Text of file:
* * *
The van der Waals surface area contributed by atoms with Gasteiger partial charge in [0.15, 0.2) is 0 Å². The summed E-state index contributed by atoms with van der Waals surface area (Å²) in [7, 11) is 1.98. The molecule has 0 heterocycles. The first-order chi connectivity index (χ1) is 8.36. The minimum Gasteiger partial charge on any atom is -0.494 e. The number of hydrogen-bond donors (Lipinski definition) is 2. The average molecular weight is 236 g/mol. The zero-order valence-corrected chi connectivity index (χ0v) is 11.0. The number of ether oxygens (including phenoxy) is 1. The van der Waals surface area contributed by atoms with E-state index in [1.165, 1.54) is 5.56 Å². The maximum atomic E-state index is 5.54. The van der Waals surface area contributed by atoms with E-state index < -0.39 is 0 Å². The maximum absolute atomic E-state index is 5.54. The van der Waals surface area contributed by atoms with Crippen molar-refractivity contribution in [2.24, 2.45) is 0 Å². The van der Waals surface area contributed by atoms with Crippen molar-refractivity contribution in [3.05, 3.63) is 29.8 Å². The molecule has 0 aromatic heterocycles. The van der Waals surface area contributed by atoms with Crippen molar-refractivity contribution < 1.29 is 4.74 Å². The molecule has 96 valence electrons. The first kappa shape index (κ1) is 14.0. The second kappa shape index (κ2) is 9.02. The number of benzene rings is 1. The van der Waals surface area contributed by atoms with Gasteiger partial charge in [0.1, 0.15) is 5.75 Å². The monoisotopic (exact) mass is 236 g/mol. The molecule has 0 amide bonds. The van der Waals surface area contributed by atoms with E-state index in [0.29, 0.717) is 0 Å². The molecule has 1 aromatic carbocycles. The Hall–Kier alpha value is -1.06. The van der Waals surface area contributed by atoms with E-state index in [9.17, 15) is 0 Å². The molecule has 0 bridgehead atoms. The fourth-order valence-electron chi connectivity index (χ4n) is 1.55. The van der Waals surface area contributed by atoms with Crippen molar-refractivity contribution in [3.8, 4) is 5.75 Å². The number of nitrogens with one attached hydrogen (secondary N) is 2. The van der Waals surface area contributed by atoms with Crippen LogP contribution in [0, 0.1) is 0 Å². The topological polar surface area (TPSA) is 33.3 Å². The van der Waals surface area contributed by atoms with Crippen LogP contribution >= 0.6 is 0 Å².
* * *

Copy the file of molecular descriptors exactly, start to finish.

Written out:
The van der Waals surface area contributed by atoms with Gasteiger partial charge in [0.15, 0.2) is 0 Å². The summed E-state index contributed by atoms with van der Waals surface area (Å²) in [7, 11) is 1.98. The molecule has 0 heterocycles. The first-order chi connectivity index (χ1) is 8.36. The minimum Gasteiger partial charge on any atom is -0.494 e. The number of hydrogen-bond donors (Lipinski definition) is 2. The average molecular weight is 236 g/mol. The zero-order valence-corrected chi connectivity index (χ0v) is 11.0. The number of ether oxygens (including phenoxy) is 1. The van der Waals surface area contributed by atoms with E-state index in [1.165, 1.54) is 5.56 Å². The maximum atomic E-state index is 5.54. The van der Waals surface area contributed by atoms with E-state index < -0.39 is 0 Å². The maximum absolute atomic E-state index is 5.54. The van der Waals surface area contributed by atoms with Crippen molar-refractivity contribution in [2.24, 2.45) is 0 Å². The van der Waals surface area contributed by atoms with Crippen molar-refractivity contribution in [3.05, 3.63) is 29.8 Å². The molecule has 0 aromatic heterocycles. The van der Waals surface area contributed by atoms with Crippen molar-refractivity contribution < 1.29 is 4.74 Å². The molecule has 96 valence electrons. The first kappa shape index (κ1) is 14.0. The second kappa shape index (κ2) is 9.02. The number of benzene rings is 1. The van der Waals surface area contributed by atoms with Gasteiger partial charge in [0.1, 0.15) is 5.75 Å². The monoisotopic (exact) mass is 236 g/mol. The molecule has 0 amide bonds. The van der Waals surface area contributed by atoms with E-state index in [0.29, 0.717) is 0 Å². The molecule has 1 aromatic carbocycles. The Hall–Kier alpha value is -1.06. The van der Waals surface area contributed by atoms with E-state index in [9.17, 15) is 0 Å². The molecule has 0 bridgehead atoms. The fourth-order valence-electron chi connectivity index (χ4n) is 1.55. The van der Waals surface area contributed by atoms with Crippen molar-refractivity contribution in [3.8, 4) is 5.75 Å². The number of nitrogens with one attached hydrogen (secondary N) is 2. The van der Waals surface area contributed by atoms with Crippen LogP contribution in [0, 0.1) is 0 Å². The topological polar surface area (TPSA) is 33.3 Å². The van der Waals surface area contributed by atoms with Crippen LogP contribution >= 0.6 is 0 Å².